Photo courtesy of Waterstones
Set in the brooding marshes of late Victorian Essex, the recently-widowed Cora Seagrave relinquishes the staid predictability of the capital to pursue rumour of a great, unknown beast, a ‘living fossil’ dwelling in the county’s desolate borderlands. Seagrave’s obsession – the enthusiasms of a new kind of independent woman, brimming with enquiry – bring her into conflict with Ransome, the local vicar seeking an oasis of faith; it’s a quarrel that ultimately kindles a far more personal tension. Beyond, a brilliantly-drawn cast describe a world that is itself at odds, an edgeland where tradition slides inexorably toward the modern.
Plunged into the waters of suspicion and magic of 1893 London and Essex, I was thrilled by descriptive passages of Time and Tuberculosis, beautified sickness and begrimed slums. I was surrounded by the colour blue, the muddy, rural landscape, and the enchantment of respect and desire.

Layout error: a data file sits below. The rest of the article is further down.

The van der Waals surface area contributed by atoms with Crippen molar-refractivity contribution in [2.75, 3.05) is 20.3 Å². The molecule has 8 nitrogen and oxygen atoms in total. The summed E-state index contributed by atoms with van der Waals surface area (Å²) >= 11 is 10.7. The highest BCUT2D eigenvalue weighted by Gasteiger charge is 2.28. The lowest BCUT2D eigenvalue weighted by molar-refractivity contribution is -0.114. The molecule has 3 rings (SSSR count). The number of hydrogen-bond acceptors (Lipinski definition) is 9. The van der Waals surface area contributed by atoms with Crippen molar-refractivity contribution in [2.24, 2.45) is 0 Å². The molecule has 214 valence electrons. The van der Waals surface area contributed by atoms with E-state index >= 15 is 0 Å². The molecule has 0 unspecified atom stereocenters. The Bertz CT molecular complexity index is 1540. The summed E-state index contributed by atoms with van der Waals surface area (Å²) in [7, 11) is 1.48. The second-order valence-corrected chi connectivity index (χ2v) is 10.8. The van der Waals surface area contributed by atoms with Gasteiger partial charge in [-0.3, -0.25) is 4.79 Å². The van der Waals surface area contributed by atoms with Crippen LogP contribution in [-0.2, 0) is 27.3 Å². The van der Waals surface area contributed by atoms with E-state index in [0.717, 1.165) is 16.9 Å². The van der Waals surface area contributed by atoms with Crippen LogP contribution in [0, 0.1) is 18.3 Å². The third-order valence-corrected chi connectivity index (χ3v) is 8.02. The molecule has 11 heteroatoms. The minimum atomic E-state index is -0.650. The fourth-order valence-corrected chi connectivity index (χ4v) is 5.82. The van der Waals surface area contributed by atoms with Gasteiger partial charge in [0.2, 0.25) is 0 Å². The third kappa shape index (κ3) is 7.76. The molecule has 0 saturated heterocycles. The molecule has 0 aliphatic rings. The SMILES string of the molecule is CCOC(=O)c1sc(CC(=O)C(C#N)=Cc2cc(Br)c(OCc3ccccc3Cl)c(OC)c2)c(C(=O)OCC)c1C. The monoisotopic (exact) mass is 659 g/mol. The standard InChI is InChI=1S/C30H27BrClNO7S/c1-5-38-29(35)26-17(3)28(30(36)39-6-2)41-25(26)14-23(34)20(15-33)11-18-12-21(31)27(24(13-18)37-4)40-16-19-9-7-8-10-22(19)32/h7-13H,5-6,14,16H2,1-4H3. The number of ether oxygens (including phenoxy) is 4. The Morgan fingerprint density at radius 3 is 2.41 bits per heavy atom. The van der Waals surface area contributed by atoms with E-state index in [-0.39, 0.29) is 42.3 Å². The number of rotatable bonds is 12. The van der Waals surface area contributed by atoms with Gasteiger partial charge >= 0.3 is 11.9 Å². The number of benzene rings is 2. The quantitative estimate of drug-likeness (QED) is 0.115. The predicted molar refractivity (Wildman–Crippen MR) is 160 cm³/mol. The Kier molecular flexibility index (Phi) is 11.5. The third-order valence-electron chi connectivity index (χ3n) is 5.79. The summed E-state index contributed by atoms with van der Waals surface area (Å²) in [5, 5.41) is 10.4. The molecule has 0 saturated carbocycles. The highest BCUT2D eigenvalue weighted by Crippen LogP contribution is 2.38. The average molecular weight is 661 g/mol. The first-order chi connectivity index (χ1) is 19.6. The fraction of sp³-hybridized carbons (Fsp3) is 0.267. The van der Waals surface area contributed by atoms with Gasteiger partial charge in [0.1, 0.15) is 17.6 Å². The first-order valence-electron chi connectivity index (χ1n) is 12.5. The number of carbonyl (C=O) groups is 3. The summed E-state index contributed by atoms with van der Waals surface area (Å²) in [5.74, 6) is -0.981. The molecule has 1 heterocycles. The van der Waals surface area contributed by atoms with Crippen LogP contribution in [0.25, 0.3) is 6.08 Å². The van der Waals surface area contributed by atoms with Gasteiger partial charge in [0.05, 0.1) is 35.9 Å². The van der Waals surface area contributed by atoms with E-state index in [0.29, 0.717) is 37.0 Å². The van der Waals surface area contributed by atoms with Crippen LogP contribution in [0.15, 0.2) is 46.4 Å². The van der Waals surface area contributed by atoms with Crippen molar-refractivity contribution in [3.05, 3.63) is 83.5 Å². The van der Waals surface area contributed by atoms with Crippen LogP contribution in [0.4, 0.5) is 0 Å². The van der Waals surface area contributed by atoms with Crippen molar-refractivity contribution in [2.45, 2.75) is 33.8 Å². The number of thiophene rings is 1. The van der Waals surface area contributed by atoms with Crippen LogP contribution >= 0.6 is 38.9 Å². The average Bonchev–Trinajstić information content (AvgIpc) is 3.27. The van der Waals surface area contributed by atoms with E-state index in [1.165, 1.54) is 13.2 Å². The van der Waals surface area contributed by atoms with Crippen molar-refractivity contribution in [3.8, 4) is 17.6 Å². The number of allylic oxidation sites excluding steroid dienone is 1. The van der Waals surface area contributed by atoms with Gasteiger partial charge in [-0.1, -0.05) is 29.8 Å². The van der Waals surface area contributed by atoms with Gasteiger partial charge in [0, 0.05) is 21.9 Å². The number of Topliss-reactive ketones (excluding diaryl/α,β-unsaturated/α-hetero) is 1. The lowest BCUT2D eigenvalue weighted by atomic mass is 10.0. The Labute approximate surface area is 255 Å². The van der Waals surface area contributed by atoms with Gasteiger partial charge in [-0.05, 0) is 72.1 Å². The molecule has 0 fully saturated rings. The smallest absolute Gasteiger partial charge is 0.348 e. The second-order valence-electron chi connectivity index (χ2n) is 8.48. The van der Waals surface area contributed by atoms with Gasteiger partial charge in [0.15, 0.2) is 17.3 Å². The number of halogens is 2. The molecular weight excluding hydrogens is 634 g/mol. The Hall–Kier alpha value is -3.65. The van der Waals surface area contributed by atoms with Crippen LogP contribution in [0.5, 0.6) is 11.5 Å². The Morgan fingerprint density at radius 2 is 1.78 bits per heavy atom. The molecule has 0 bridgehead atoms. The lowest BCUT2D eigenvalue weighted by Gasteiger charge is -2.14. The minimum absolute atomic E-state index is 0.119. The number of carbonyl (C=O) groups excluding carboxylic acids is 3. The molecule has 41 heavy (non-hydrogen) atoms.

In her authors notes, Sarah talks of her research and some of the books she utilised which included The Sick Rose (2014) by Richard Barnett and Spitting Blood (2012) by Helen Bynum. The way that Sarah depicted tuberculosis, with radiance and sparkling eyes was new to me and I was thoroughly drawn to it.
I could identify with Cora – her sense of captivity then liberty and yet on liberation having no identity, no piece of herself left. In only trying to rebuild herself did she fall into the trap of loving and being loved unexpectedly. ‘Then William Ransome put his hand on Cora’s waist where her blouse was tucked, and Francis heard his mother sigh…’
This book won Waterstones book of the year 2016, and it is more than deserving. Possibly a gothic classic that could appear on educational reading lists across the nation, rich in writing, rich in social history and rich in character.
The gift edition hardcover from Waterstones is a beautiful object of book design.